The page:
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A Pitch of Philosophy: Autobiographical Exercises

A Pitch of Philosophy: Autobiographical Exercises

by Stanley CavellStanley Cavell
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This book is an invitation to the life of philosophy in the United States, as Emerson once lived it and as Stanley Cavell now lives it—in all its topographical ambiguity. Cavell talks about his vocation in connection with what he calls voice—the tone of philosophy—and his right to take that tone, and to describe an anecdotal journey toward the discovery of his own voice.

Product Details

ISBN-13: 9780674669819
Publisher: Harvard
Publication date: 02/01/1996
Series: The Jerusalem-Harvard Lectures , #4
Edition description: New Edition
Pages: 196
Product dimensions: 6.00(w) x 9.00(h) x 0.49(d)
Lexile: 1540L (what's this?)

About the Author

Stanley Cavell was Walter M. Cabot Professor of Aesthetics and the General Theory of Value, Emeritus, at Harvard University.

Table of Contents


1. Philosophy and the Arrogation of Voice

2. Counter-Philosophy and the Pawn of Voice

The Metaphysical Voice

Worlds of Philosophical Difference

Pictures of Destruction

Derrida's Austin and the Stake of Positivism

Exclusion of the Theory of Excuses: On the Tragic

Exclusion of the Theory of the Non-Serious

Skepticism and the Serious

Two Pictures of Communication: Assigning

What (Thing) Is Transmitted? Austin Moves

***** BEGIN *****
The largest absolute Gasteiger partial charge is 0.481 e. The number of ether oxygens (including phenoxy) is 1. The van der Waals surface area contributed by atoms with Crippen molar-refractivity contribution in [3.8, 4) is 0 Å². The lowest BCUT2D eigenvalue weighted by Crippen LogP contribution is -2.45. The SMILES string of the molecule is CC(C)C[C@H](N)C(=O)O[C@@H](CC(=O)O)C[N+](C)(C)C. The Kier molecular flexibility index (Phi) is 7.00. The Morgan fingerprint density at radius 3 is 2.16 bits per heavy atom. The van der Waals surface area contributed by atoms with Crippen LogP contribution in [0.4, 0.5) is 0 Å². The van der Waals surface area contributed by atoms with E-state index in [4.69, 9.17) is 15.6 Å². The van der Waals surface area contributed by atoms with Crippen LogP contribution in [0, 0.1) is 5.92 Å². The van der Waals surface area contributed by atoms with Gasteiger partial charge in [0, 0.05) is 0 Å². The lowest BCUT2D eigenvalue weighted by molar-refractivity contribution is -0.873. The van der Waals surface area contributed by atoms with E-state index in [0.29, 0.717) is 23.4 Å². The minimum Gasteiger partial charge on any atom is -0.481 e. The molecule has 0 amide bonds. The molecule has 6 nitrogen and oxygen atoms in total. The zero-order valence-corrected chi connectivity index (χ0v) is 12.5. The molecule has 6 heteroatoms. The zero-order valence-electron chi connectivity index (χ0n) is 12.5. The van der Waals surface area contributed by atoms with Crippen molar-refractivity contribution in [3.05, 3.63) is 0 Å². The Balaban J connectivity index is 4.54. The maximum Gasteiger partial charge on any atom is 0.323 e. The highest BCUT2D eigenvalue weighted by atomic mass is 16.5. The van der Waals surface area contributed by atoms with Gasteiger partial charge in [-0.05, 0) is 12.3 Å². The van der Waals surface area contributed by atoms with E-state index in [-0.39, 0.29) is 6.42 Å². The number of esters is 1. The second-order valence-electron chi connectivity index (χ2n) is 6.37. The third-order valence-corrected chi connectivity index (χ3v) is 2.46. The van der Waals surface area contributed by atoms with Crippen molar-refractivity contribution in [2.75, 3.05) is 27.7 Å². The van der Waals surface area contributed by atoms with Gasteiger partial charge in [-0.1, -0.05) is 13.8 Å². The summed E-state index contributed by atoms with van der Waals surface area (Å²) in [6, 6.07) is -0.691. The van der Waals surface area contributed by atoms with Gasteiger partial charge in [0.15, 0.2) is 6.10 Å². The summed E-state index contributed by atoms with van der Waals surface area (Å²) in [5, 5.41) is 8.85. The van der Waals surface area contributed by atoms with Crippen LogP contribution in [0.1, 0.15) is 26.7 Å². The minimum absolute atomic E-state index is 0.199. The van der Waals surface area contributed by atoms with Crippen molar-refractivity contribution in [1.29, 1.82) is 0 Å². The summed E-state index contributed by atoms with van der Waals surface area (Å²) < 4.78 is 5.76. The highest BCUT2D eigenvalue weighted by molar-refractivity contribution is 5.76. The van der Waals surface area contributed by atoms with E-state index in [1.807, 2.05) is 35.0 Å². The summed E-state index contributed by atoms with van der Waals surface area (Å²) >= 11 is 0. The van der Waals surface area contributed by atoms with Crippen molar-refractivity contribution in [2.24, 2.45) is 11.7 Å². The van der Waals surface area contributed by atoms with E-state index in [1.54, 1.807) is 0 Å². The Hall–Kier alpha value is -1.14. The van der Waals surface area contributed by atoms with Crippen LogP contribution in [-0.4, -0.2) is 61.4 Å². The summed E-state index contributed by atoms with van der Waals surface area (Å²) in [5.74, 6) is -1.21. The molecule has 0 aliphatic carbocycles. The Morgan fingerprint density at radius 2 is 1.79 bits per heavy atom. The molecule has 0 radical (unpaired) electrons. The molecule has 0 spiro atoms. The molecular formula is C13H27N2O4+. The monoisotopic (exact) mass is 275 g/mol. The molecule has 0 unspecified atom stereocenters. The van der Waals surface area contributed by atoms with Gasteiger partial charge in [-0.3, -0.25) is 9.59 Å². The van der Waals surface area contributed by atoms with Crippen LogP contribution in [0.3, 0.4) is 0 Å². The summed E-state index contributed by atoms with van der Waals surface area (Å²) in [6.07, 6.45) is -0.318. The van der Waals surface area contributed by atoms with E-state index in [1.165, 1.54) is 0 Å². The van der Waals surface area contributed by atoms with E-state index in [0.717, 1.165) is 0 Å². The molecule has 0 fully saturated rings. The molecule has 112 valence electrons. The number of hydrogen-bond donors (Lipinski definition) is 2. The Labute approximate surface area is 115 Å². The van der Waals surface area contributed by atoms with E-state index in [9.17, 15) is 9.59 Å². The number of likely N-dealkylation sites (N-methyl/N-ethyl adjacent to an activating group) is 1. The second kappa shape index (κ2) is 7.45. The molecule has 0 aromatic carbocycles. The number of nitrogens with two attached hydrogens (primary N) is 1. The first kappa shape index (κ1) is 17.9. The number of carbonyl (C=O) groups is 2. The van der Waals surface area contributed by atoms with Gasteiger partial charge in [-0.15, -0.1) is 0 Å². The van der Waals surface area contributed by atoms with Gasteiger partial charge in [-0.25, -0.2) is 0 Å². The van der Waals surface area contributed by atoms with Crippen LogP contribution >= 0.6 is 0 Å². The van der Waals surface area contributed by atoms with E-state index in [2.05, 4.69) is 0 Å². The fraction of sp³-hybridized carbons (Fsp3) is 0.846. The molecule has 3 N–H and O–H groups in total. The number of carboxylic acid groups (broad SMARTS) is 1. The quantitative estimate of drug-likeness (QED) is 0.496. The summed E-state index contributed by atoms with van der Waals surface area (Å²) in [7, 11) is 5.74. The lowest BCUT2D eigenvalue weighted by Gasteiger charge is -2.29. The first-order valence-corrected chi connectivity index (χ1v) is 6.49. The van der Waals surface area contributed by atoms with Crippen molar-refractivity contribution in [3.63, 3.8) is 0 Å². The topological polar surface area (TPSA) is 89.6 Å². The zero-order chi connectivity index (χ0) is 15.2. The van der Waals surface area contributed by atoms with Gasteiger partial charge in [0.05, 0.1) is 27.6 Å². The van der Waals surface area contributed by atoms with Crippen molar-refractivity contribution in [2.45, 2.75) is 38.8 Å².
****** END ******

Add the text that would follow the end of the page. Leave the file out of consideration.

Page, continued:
Two Pictures of Language in Relation to (the) World

Three Pictures of My Attachment to My Words: Signing

Opera and the Lease of Voice



Subject Index

Name Index

What People are Saying About This

Ian Hacking

This is A Cavell's Progress. A reworking of his lifework themes intimating how the diverse parts, which might seem unconnected from the outside, are felt as of a piece. In philosophy, the discovery of Austin, the understanding of Wittgenstein, the raising of Emerson to the philosophical canon, the fascination with film, with images of women in a medium for women, the revelation that film and opera are the mediums of otherness for women. All this hung together with much intense family reminiscence, of Cavell choosing at sixteen his name, much about his mother the musician, about his father and the pawn shop.
Ian Hacking, University of Toronto

Samuel Weber

The result of Cavell's struggle to defend the Austinian heritage, in its 'democratic' defense of the ordinary, by restoring the distinctive voice and tone that he takes Derrida to neglect is to my knowledge the most suggestive discussion of the distinctive status of tone and voice in response to the two philosophical traditions epitomized, however ironically, by Derrida and Austin.
Samuel Weber, UCLA

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